The wels catfish – also called the catfish wels, catfish or wels – cannot be mistaken for any other fish in British waters (except the burbot which is probably now extinct in Britain). It has a long tapering body, a large head and dull, mottled skin. Colours vary, but generally it has a dark grey back with pale brown flanks and a whitish belly.
Follow the feeding
Wels are predatory fish and, like most predators, spend their early life feeding on invertebrates. As they grow, they start to feed mainly on fish. They are noted as nocturnal predators, though many have been caught in daylight. As with all species of catfish (which is only a term for fish, both freshwater and marine, which have ‘whiskery’ features), wels are mostly active near the bottom, so other bottom dwellers such as tench are a particular favourite, as are the larger freshwater shellfish. They also sometimes feed higher in the water, coming to the surface to take wildfowl and – according to myth – the occasional dog and even sheep. Wels have huge jaws, so there is no problem about being able to gulp down a small hound in one mouthful.
These catfish were introduced to Britain relatively recently – the late 19th century -and so have not reached anything like their maximum size. They are also adapted to warmer weather than is usual in Britain, so it is highly unlikely that British wels will ever grow large enough to worry pets or livestock.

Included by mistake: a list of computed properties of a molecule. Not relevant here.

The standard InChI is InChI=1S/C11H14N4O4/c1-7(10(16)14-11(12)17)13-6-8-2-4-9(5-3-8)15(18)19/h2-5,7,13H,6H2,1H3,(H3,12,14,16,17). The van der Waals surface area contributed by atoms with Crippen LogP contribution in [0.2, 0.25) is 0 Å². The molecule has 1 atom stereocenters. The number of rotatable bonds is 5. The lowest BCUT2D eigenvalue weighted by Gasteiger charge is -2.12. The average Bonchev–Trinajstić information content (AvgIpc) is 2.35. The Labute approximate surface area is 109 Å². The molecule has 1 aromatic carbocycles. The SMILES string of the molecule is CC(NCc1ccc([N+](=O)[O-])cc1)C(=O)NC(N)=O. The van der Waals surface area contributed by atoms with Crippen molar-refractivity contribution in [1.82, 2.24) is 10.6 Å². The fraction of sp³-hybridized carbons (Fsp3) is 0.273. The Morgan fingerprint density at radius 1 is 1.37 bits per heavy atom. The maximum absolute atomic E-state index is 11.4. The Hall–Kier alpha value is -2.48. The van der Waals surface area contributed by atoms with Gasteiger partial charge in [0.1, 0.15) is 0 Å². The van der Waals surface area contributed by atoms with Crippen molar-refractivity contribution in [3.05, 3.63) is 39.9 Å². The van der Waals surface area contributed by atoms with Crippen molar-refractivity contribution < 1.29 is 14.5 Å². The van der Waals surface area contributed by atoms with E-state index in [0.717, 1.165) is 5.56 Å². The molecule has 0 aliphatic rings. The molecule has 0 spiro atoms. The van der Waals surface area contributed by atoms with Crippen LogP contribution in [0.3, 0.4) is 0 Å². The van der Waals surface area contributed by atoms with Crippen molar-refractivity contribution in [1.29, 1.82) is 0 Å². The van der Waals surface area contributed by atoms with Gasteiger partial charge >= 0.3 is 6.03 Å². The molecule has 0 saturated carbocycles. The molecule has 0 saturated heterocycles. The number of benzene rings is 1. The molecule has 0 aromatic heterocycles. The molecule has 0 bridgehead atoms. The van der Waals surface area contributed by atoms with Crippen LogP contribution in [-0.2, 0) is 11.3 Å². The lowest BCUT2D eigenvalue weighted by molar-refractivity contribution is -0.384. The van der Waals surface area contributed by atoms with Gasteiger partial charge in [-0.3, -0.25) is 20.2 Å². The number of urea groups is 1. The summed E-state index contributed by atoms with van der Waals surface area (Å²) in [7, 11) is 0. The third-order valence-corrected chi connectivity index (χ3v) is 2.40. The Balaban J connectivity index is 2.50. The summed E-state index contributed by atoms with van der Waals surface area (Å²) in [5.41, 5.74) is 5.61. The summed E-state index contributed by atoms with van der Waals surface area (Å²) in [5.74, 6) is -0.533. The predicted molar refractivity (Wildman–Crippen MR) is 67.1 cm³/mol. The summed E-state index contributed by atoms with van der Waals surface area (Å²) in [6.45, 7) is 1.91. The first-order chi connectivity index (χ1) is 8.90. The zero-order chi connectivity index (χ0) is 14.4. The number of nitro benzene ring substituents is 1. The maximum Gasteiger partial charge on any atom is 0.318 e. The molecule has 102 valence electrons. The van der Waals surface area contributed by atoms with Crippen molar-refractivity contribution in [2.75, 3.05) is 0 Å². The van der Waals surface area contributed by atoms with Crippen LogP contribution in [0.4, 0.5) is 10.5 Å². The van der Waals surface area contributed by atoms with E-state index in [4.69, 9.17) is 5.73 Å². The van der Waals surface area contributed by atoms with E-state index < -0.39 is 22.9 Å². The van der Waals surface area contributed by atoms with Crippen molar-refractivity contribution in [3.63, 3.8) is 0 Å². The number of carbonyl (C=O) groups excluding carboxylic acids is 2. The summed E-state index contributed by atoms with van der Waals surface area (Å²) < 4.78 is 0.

A nesting fish
Wels do best in still waters and large, slow-flowing rivers. In Britain they are confined to a few reservoirs, lakes, gravel pits and canals in the South East and Midlands but they are slowly spreading as a result of both legal and illegal stocking.
The wels is one of the rare freshwater fish which forms a crude nest for the protection of its eggs. The male hollows out a small depression in the bottom and often partly lines it with vegetation. Spawning takes place when the water temperature is high enough – about 19°C (66°F) – usually between May and July in a warm summer. The female sheds a sticky pile of up to half a million eggs into the nest. These are guarded by the male until after they hatch.
Obviously the vast majority of the fry must die during the first few months -probably over winter – otherwise any water would quickly become overrun.
After about three weeks the eggs hatch and the male loses interest in his offspring, except perhaps as a tasty snack. The young fish take between three and five years to mature, at which point they can weigh anything from 2-10 lb (0.9-4.5kg). In England, wels reach weights of around 20-30 lb (9-13.6kg) in ten to fifteen years. At this weight they usually stop growing even though they can live for much longer than this. It seems British waters are too cold, or perhaps the prey species too small, to encourage growth to the huge proportions of Eastern European fish.